This past Saturday, Foothill College hosted a crowd of 250 female middle- to high schoolers for a day of learning about everything from game programming to how to lead a tech startup. Dare2BDigital was designed to give young women in the 7-10th grades a chance to learn about exciting possibilities in computer science and engineering. This was the first year for the conference, which I hope will become annual event. This seems to be the moment for girls in tech. Similar conferences and events are popping up around the world. (There's even one in Israel, organized by two Israeli Google engineers--if you read Hebrew, check out this article.)
Looking around the room at the end of the day, I flashed on the final dinner scene near the end of every "Harry Potter" movie. There they all were at long tables, packed into the cafeteria. There was the same sense of inspiration and celebration; a feeling that we had all come through the experience and as a result, something inside us had changed.
Then it hit me--the difference was that I was standing in the middle of a room full of Hermiones. If you want a good sense of the day, check out the Twitter hashtag #Dare2BDigital. One of our two live bloggers, Vania of Vabulus Media has posted a good chunk of the tweets on her blog. Our other live blogger, Liz Burr (known as @calinative on Twitter) was on the spot with plenty of interesting observations. This was one of my favorites--tweeted directly from a workshop on web site programming:
Why this age group? Studies show that this is the age when most of us start thinking about what kind of career we'll pursue. At the same time, the computer industry is hamstrung by outdated and inaccurate stereotypes. Many young women are just like I was at that age--they're good at math and science, but they can't picture themselves locked in a basement somewhere, slamming Jolt colas and coding till their eyes go funny.
As conference leader Anne Hardy of SAP explained to me on my weekly women in tech podcast, TechnoGirlTalk, many young women want to do something that gives back to the world. They want to help animals, or the environment. They're also interested in work that involves being artistic and creative. What they might not know is that computer science offers all of this in spades. The workshops and speakers at this conference gave the girls plenty of food for thought. Morning keynote speaker Fei Fei Li, assistant professor at Stanford University Computer Science Department, told the girls that she had a number of challenges as an immigrant to the U.S. from China--but found a home and many worthwhile challenges in computer science. Afternoon keynoter Karen Gundy-Burlet, research scientist at NASA-Ames talked about how her testing and designs enable astronauts to function better on missions. One of her designs was even adapted on a Star Trek movie!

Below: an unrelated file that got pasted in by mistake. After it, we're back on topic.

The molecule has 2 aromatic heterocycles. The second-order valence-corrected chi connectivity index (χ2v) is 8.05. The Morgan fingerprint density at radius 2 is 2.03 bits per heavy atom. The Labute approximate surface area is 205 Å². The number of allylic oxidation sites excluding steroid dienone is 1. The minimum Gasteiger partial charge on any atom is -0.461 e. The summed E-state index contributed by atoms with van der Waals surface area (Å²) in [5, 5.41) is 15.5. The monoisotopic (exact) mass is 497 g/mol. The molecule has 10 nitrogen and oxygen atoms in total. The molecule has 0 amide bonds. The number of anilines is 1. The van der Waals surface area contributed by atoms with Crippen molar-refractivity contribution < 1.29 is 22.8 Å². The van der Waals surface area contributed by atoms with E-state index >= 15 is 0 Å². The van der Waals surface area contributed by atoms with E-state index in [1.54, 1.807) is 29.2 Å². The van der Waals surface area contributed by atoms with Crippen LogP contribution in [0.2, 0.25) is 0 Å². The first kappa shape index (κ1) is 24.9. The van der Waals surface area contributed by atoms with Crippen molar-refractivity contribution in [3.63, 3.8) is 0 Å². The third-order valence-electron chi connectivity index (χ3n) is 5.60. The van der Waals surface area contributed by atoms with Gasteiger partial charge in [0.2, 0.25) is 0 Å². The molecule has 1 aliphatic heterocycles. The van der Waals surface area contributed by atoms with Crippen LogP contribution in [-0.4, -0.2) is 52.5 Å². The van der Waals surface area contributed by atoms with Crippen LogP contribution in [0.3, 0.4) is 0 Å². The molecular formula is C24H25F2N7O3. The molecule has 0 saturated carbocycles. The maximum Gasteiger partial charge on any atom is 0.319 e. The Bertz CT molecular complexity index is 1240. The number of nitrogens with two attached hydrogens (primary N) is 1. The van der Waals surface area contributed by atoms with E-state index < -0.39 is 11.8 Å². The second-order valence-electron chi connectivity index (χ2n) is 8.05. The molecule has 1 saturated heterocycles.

Why an all-female conference? Honestly, this wasn't something that was discussed very much during the event. Maybe because the answer seemed obvious--when girls get together without boys they're more likely to speak up, take risks, and generally take in more learning. But I think there might be another, more subtle reason. Watching the young women interact throughout the day, I couldn't help but notice how much they had to say about what they were learning. They weren't talking about makeup or boys (or if they were, I didn't hear that). They were talking about the Zynga game they'd created, or the fun they had simulating the course of a bit of information as it travels through the pipes of the Internet. In other words, the participants were directly experiencing what it is like to be in a career in computers.
When they looked around at one another they saw a whole lot of other female faces looking back. There's little danger women will entirely take over the computer industry (and this is obviously no one's goal), but there was a sense of creating a new digital culture. It will have many different skin tones, a diversity of skills, and a rich mixture of thoughts and ideas. If this was a peek into the future of high tech, I want to be there.
Photos: Martin Stein, conference co-founder. The remainder are at this link. Also please look out for a video created by the students in my workshop on tech reporting, which will be posted soon.